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Optimal Dosing of Boswellia
One of the challenges in using Boswellia clinically is its poor bioavailability. A randomized, open, single-dose, two-way crossover study compared taking boswellic acids on an empty stomach with dosing with a standardized high fat meal. Healthy males received three capsules of BSE-018, equivalent to 786 mg dry Boswellia serrata gum resin. Those taking the capsules with a high fat meal had a several-fold increase in plasma concentration time curves as well as peak concentration of beta-boswellic acid, 11-keto-beta-boswellic acid, and acetyl-11-keto-beta-boswellic acid after treatment. Detection of plasma levels of acetyl-alpha-boswellic acid and alphaBA was only possible with administration of a high-fat diet.17
Another study aimed to determine the optimal dosing schedule. Researchers gave 12 healthy males 333 mg of oral Boswellia serrata and measured blood levels of 11-keto beta-boswellic acid (KBA). The results suggested that the Boswellia needs to be dosed every 6 hours (calculated half-life) to maintain steady blood levels.18
Whole Plant vs. Isolated Constituents
Pharmacology researchers continue to debate the use of whole-plant extracts or whole essential oils versus isolated plant chemical constituents. The same debate has raged for several decades in the natural supplement industry; that is, do standardized extracts of a plant guarantee greater clinical efficacy? And even more to the point: can the elegant, interrelated, complex therapeutic activity of a whole plant be isolated to one or two "active constituents"?
Many pharmacologists advocate research into isolated essential oil constituents: " … the accomplished clinical studies have used the whole plant extract for study, although, not every boswellic acid shows a satisfactory pharmacological performance. … So, the need of the hour is to shift our focus on those active compounds whose mechanistic study has already been accomplished such as AKBA [3-acetyl-11-keto-β-boswellic acid]. …"19
Other researchers recognize the complex nature of plants and advocate the use of whole essential oils: "Indeed, [essential oils'] complex chemical composition makes it difficult to envisage a single mechanism underlying the entireness of the biological effect, which is likely the sum and/or synergy of the biological activity of each component. For the same reason, data obtained from single components may not necessarily be, in turn, applied to the whole essential oil."20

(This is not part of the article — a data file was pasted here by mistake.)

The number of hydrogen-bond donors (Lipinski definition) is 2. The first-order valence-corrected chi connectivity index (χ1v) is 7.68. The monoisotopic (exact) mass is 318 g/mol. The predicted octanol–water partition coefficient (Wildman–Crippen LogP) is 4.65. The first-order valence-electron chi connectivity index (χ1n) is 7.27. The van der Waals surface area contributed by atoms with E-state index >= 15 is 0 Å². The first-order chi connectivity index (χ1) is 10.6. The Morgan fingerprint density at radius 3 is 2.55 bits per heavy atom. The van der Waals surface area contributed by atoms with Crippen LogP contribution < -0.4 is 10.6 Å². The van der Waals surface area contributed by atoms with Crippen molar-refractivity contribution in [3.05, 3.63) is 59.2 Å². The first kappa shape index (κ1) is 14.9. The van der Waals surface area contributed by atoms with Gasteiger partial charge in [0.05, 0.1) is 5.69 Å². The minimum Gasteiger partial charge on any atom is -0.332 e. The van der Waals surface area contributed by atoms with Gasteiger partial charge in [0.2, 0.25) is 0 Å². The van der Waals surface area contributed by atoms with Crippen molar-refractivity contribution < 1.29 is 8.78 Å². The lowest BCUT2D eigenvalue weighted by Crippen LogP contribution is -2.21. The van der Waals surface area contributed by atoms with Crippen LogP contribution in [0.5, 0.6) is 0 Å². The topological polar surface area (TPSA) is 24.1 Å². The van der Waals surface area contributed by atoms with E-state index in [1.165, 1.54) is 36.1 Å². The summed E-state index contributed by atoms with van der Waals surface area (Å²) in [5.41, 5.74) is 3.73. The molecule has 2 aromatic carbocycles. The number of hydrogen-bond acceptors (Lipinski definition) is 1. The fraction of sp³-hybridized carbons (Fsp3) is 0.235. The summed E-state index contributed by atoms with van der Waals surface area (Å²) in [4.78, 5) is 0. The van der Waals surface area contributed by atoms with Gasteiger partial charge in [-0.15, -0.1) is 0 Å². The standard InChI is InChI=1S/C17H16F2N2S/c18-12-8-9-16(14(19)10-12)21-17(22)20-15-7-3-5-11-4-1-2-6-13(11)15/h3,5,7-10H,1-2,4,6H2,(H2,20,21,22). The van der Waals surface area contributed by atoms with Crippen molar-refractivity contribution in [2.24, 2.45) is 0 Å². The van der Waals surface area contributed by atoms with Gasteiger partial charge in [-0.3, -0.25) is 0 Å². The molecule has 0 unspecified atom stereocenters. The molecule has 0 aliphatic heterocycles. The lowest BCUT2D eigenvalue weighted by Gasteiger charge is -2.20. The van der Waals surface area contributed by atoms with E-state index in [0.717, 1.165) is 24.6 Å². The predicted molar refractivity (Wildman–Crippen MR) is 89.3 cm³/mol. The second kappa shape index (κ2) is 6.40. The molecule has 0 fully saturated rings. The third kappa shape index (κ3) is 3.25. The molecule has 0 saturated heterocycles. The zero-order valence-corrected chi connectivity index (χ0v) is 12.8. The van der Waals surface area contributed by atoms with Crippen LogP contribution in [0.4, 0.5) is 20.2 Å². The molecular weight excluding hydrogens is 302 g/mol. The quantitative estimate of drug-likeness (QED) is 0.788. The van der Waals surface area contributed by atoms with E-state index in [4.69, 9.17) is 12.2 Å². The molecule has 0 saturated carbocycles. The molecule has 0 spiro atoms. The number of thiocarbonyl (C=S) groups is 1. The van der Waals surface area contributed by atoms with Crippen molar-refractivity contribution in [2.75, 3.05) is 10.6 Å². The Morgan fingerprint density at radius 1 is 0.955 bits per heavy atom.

While both of these differing views on pharmacological research are valid, I am biased toward whole essential oils. At this time we simply lack research methods to understand the synergistic activity of plants. That is the failure of our research models, not the plants.
Boswellia species offer promise for prevention and possibly treatment of cancer. Researchers continue to explore the most effective species, the optimal plant part, and the best preparation methods. Human clinical trials have been sparse for essential oils in general and that Boswellia in particular. The most promising human research suggests that Boswellia extracts (not the essential oil) offer anti-inflammatory support for radiation patients (breast and brain cancers) and cancer prevention for women with dense breast tissue. For optimal oral absorption, dose boswellic acids (not the essential oil) orally with a high-fat meal every 6 hours.
Dr. Judith Boice, award-winning author, international teacher, naturopathic physician, and acupuncturist, has a special passion for working with wellness and women's health. Dr. Boice conducts seminars throughout North America teaching people how to apply the secrets in her book But My Doctor Never Told Me That!: Secrets for Creating Lifelong Health to achieve their personal life and health goals.
Dr. Boice has also created "The High Level Wellness Program" to support individuals in achieving their personal life and health goals. She designed the High Level Wellness Program for patients who wanted to improve their health but were unsure of where or how to begin.
Other creative passions include photography, music, and gardening. Her photographs have appeared in several magazines and newspapers, Trees for Life calendars, and Sierra Club Books publications. She also has a radio program. A Phi Beta Kappa graduate of Oberlin College, Dr. Boice is the author of several magazine articles and eight books, including But My Doctor Never Told Me That!. Her book Menopause with Science and Soul: A Guidebook for Navigating the Journey (paperback) is a 2009 Nautilus Silver Book Awards Winner. Her most recent book, The Green Medicine Chest: Healthy Treasures for the Whole Family, won two awards in 2011: the Nautilus Silver Award winner for wellness/prevention/vitality and the Living Now Book Awards Bronze medal winner for health/wellness.
Dr. Boice has been interviewed on several radio shows and has a YouTube video. To watch or listen to her, go to her interviews page.
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